Gwen Klingenberg, president of the Lawrence Association of Neighborhoods, said she liked the new code because it gave the city a much better set of tools to accomplish the broader goals that have been set out in Horizon 2020. And she said it should make for a more open and informed process.
"You'll have a lot better neighborhood participation in development matters with this code," Klingenberg said.
Commissioners had attempted to approve the code last year, but held off after members of the development community said it was replete with errors and contradictions.
There was particular concern that hundreds of single-family homes and businesses with particular types of zoning would become "nonconforming uses" under the new code. The nonconforming use label would make it difficult for those property owners to rebuild their homes or businesses if they ever were destroyed.
But commissioners hired a private Kansas City attorney to help staff members review the code and make necessary changes. Those changes eliminated most of the cases where properties would become nonconforming uses.
The new code, though, has left a smaller number of property owners still facing the nonconforming issue or wondering whether planned projects are still feasible under the new code.
City leaders vowed Tuesday to work to make the transition process to the new code as smooth as possible.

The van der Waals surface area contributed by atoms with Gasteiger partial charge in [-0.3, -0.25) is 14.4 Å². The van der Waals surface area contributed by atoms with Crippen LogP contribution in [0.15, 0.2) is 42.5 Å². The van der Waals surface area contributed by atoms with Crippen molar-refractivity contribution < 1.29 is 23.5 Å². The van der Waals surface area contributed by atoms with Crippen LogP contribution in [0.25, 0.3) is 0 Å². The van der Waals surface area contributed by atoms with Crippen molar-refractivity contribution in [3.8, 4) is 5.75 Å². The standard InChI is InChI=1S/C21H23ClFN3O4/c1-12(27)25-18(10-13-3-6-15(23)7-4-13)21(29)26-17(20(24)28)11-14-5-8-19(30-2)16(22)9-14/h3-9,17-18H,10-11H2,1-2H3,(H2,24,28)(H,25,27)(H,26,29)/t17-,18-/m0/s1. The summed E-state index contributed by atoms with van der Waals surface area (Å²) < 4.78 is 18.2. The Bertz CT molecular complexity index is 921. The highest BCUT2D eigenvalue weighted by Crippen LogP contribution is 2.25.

"There will probably be glitches along the way, but we will work through them because we have a lot of people who have their heart and souls into this," City Commissioner Mike Amyx said.
Commissioners will begin making changes to the new code almost immediately. Planning commissioners at their April 19 meeting are scheduled to consider approximately 60 changes to the code, most of them technical clarifications.
But there also will be some major changes considered. Andersen said the development community would watch closely any changes made to the retail section of the code. Planning commissioners are considering a plan that would not allow new retail projects to be approved if a city study showed that the overall retail vacancy rate in the community is above 8 percent.
Commission delays Salvation Army decision
City commissioners Tuesday night delayed a decision on whether a proposed Salvation Army homeless shelter should have to go through a new approval process.
Instead, commissioners agreed to give City Commissioner Mike Amyx - who is expected to be selected by fellow commissioners next week to begin a one-year term as mayor - a chance to meet with both the Salvation Army and neighborhood leaders.